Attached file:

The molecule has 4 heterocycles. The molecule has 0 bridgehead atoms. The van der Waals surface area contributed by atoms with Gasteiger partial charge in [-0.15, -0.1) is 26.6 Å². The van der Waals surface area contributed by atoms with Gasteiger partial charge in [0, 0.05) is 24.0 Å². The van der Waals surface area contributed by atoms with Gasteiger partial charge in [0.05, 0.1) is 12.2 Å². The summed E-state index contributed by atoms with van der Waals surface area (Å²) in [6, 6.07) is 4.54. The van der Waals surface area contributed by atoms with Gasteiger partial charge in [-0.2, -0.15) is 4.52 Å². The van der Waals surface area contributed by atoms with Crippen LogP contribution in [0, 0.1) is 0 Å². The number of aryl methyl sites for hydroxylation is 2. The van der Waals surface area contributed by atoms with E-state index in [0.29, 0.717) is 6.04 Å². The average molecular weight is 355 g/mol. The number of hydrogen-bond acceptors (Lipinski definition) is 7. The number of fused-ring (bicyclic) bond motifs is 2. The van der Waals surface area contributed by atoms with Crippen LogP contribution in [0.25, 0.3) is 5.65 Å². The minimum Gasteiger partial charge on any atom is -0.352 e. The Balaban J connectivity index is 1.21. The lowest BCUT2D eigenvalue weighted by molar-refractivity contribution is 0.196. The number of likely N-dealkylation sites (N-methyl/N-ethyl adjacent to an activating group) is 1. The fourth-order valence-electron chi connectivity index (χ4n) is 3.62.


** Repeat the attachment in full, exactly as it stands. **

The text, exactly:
The molecule has 4 heterocycles. The molecule has 0 bridgehead atoms. The van der Waals surface area contributed by atoms with Gasteiger partial charge in [-0.15, -0.1) is 26.6 Å². The van der Waals surface area contributed by atoms with Gasteiger partial charge in [0, 0.05) is 24.0 Å². The van der Waals surface area contributed by atoms with Gasteiger partial charge in [0.05, 0.1) is 12.2 Å². The summed E-state index contributed by atoms with van der Waals surface area (Å²) in [6, 6.07) is 4.54. The van der Waals surface area contributed by atoms with Gasteiger partial charge in [-0.2, -0.15) is 4.52 Å². The van der Waals surface area contributed by atoms with Crippen LogP contribution in [0, 0.1) is 0 Å². The number of aryl methyl sites for hydroxylation is 2. The van der Waals surface area contributed by atoms with E-state index in [0.29, 0.717) is 6.04 Å². The average molecular weight is 355 g/mol. The number of hydrogen-bond acceptors (Lipinski definition) is 7. The number of fused-ring (bicyclic) bond motifs is 2. The van der Waals surface area contributed by atoms with Crippen LogP contribution in [0.25, 0.3) is 5.65 Å². The minimum Gasteiger partial charge on any atom is -0.352 e. The Balaban J connectivity index is 1.21. The lowest BCUT2D eigenvalue weighted by molar-refractivity contribution is 0.196. The number of likely N-dealkylation sites (N-methyl/N-ethyl adjacent to an activating group) is 1. The fourth-order valence-electron chi connectivity index (χ4n) is 3.62.